Nissan can point out that, unlike the new Toyota Supra, the new Z car will be all Japanese. I like the looks of this car better than the 350 and 370, but wish the new Z car looked more like the 240, which I consider to be one of the great automotive designs of all time.
As sort of a Throwback Thursday I will note that the 1965 model year, corresponding to Gale Sayers’ rookie season, had some of my favorite cars. Corvette enthusiasts like the ’65 as the first year for the availability of a big block engine, the snarling solid-lifter 396, as well as the first year for disc brakes.
As regular Disaffected Musings readers know, the 1965 Buick Riviera is one of my four or five favorite cars ever. Hey, let’s show one.
From Russo and Steele a picture of a ’65 Riv. The house in which we hope to live in the desert in the very near future does not have a large enough lot to park a car on the other side of an RV gate, which it also does not have. It is highly unlikely that the Grocery Car/Taxi/Corvette Companion will be a car of this vintage. Oh well…
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4 thoughts on “Goodbye Gale Sayers/Automotive Assortment”
RIP Gale Sayers and prayers for his family. And the world loses another gentleman of which the world is in desperate need these days.
The new Z car has a very stylish look to it. NIssan is wise to have styling notes from the original 240Z as many people who loved the original will be willing to pay for a new one thus increasing potential sales. I have a friend from work who was a long time owner of a 280Z 2+2. We used to car pool to work and on his days to drive we rode in his Z car. It was a wonderful ride and I enjoyed the many miles we accumulated in the car, especially since the ride to work was almost 30 miles one way. I even had occasion to drive it home on days when Wayne did not wish to fight with the traffic after a long day at work. Sadly, the car was totaled in an accident several years ago with no injuries to my friend nor his passenger. We used to sometimes encounter another 240Z on the way to work which was silver with the Arizona personalized license plate of HI HO AG.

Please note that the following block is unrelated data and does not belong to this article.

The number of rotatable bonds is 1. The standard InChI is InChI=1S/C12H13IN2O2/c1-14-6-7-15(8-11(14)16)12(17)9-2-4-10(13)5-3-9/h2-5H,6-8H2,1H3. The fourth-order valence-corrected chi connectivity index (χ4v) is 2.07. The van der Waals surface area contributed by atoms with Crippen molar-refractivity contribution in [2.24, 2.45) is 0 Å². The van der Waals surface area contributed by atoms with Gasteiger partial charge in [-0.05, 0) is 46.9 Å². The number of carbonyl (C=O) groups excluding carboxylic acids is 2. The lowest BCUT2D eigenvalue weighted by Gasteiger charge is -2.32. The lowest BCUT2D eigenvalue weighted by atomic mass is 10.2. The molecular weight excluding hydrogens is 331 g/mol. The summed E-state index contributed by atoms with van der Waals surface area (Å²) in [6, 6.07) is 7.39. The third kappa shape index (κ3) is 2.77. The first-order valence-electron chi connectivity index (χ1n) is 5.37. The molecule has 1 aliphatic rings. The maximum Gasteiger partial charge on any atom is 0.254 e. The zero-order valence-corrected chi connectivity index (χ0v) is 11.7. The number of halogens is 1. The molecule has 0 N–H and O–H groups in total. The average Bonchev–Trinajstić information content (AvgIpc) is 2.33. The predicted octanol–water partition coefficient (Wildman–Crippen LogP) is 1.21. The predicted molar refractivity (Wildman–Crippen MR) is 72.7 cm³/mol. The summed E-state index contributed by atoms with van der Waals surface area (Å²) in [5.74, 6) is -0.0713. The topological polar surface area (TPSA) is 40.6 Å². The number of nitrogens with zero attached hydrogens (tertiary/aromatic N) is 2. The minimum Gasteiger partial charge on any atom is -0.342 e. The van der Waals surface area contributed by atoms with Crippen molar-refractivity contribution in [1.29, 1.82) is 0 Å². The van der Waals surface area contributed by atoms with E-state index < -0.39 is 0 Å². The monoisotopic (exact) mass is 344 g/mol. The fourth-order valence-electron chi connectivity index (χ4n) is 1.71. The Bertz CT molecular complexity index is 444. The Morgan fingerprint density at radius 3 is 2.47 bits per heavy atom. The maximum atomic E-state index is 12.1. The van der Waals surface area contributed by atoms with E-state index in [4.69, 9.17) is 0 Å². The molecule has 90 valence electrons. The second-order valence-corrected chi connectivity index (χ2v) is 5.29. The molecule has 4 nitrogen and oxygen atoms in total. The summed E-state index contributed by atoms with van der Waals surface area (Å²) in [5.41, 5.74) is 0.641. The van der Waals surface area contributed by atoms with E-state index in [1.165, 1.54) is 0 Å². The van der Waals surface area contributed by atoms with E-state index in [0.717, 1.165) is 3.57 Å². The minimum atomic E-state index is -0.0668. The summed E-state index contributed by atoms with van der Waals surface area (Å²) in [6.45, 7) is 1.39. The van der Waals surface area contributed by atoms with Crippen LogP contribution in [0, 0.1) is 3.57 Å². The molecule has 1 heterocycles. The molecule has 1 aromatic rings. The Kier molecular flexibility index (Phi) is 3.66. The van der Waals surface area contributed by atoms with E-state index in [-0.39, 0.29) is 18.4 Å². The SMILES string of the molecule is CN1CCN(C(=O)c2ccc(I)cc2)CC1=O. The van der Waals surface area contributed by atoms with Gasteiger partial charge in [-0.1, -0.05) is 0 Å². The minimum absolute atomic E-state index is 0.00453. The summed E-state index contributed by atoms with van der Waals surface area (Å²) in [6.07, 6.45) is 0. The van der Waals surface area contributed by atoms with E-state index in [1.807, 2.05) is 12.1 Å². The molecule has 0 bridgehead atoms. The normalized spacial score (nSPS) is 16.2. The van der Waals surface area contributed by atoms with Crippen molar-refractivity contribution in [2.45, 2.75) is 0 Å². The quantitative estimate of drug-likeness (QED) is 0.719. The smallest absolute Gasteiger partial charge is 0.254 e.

1965 was a memorable year for cars and for me as that was the year I graduated high school.
Bummer about the new house lacking the desired 8 car garage. Maybe the wife and/or neighbors wouldn’t notice if you were to convert an unused bedroom to a garage stall? 🙂
LOL on the 8-car garage remark! By the way, emblematic of the Arizona real estate market, the house with garage parking for 8 cars was off the market in one day. In 1970, the population of the entire Phoenix metro area was less than one million; now, it is four and a half million. Maricopa County, Arizona is the fourth most populous county in the US.
We’ll make do with a 3-car garage. That means I/we still get to buy a “new” vehicle shortly after we move.
Re the garage I have two words: Bendpak Lifts.